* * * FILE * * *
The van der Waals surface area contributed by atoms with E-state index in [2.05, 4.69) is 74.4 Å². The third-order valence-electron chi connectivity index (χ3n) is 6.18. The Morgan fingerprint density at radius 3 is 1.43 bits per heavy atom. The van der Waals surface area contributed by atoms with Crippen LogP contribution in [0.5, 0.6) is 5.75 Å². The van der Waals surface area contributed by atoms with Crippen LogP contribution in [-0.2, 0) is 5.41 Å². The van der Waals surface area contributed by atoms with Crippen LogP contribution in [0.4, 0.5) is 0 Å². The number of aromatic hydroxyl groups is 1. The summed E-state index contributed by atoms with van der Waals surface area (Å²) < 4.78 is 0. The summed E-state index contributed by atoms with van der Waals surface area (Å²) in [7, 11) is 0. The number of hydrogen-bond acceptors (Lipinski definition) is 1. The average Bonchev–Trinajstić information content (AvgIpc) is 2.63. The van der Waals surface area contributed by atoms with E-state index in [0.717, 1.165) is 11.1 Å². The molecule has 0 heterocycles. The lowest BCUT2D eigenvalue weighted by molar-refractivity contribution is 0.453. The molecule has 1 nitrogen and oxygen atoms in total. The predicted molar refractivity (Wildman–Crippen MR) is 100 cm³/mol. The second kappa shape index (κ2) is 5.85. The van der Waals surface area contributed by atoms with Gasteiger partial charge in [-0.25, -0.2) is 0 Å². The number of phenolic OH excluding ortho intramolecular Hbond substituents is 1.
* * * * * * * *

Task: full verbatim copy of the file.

The van der Waals surface area contributed by atoms with E-state index in [2.05, 4.69) is 74.4 Å². The third-order valence-electron chi connectivity index (χ3n) is 6.18. The Morgan fingerprint density at radius 3 is 1.43 bits per heavy atom. The van der Waals surface area contributed by atoms with Crippen LogP contribution in [0.5, 0.6) is 5.75 Å². The van der Waals surface area contributed by atoms with Crippen LogP contribution in [-0.2, 0) is 5.41 Å². The van der Waals surface area contributed by atoms with Crippen LogP contribution in [0.4, 0.5) is 0 Å². The number of aromatic hydroxyl groups is 1. The summed E-state index contributed by atoms with van der Waals surface area (Å²) < 4.78 is 0. The summed E-state index contributed by atoms with van der Waals surface area (Å²) in [7, 11) is 0. The number of hydrogen-bond acceptors (Lipinski definition) is 1. The average Bonchev–Trinajstić information content (AvgIpc) is 2.63. The van der Waals surface area contributed by atoms with E-state index in [0.717, 1.165) is 11.1 Å². The molecule has 0 heterocycles. The lowest BCUT2D eigenvalue weighted by molar-refractivity contribution is 0.453. The molecule has 1 nitrogen and oxygen atoms in total. The predicted molar refractivity (Wildman–Crippen MR) is 100 cm³/mol. The second kappa shape index (κ2) is 5.85. The van der Waals surface area contributed by atoms with Gasteiger partial charge in [-0.25, -0.2) is 0 Å². The number of phenolic OH excluding ortho intramolecular Hbond substituents is 1.